Pesticide resistant weeds are introducing a new problem to cotton
farmers. Traditionally, herbicide resistance is dealt with by
simply changing the herbicide. But according to North Carolina
State weed scientist Alan York, farmers are running out of options:
there are no more effective pesticides to switch to. The majority
of farmers in the Cotton Belt are now growing Monsanto’s genetically
engineered Roundup Ready cotton, which is resistant to glyphosate
pesticides. As a result of the heavy use of glyphosate in the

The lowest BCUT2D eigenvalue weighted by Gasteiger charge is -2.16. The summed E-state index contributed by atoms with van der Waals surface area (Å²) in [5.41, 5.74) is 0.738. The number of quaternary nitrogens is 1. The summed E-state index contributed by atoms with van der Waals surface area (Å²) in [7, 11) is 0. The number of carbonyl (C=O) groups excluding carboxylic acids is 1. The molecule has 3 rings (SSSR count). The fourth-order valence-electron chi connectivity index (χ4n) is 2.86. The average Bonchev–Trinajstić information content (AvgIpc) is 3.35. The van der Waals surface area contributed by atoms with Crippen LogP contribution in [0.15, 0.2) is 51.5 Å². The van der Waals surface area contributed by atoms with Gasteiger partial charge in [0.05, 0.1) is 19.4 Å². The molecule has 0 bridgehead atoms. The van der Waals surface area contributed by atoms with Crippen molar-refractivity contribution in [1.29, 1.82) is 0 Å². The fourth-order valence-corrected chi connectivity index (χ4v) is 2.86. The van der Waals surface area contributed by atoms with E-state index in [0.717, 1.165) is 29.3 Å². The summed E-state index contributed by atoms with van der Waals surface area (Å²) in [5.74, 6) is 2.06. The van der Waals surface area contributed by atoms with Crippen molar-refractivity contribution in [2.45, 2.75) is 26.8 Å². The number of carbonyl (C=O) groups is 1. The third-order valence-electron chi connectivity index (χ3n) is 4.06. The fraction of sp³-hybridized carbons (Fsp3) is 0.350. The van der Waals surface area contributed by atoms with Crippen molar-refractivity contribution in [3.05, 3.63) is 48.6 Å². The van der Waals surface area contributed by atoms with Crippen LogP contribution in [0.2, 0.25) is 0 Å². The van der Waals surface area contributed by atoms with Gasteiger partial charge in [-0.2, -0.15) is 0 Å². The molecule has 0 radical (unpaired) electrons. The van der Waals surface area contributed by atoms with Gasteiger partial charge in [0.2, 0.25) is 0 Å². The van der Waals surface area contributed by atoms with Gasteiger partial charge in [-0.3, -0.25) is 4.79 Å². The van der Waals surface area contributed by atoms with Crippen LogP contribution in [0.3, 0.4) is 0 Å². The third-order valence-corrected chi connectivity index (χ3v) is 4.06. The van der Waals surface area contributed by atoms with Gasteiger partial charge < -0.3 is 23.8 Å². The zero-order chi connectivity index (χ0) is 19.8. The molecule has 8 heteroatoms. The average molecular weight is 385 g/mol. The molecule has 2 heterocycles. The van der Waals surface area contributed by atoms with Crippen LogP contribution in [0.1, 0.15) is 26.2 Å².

area, varieties of pigweed have developed an immunity to it. Tests
at the University of Georgia showed that the pigweed Palmer Amaranth
has developed amazing resistance to glyphosate. Scientists doused
the weeds three times with a quadruple concentrated dose of glyphosate,
but the pigweed continued to grow and multiply. "If you grow
cotton in the Southeast, and you have Palmer amaranth in your
fields, looking at side-by-side comparisons of resistant and non-resistant
pigweed should scare you to death," York says. /old_articles/ge/cotton060404.cfm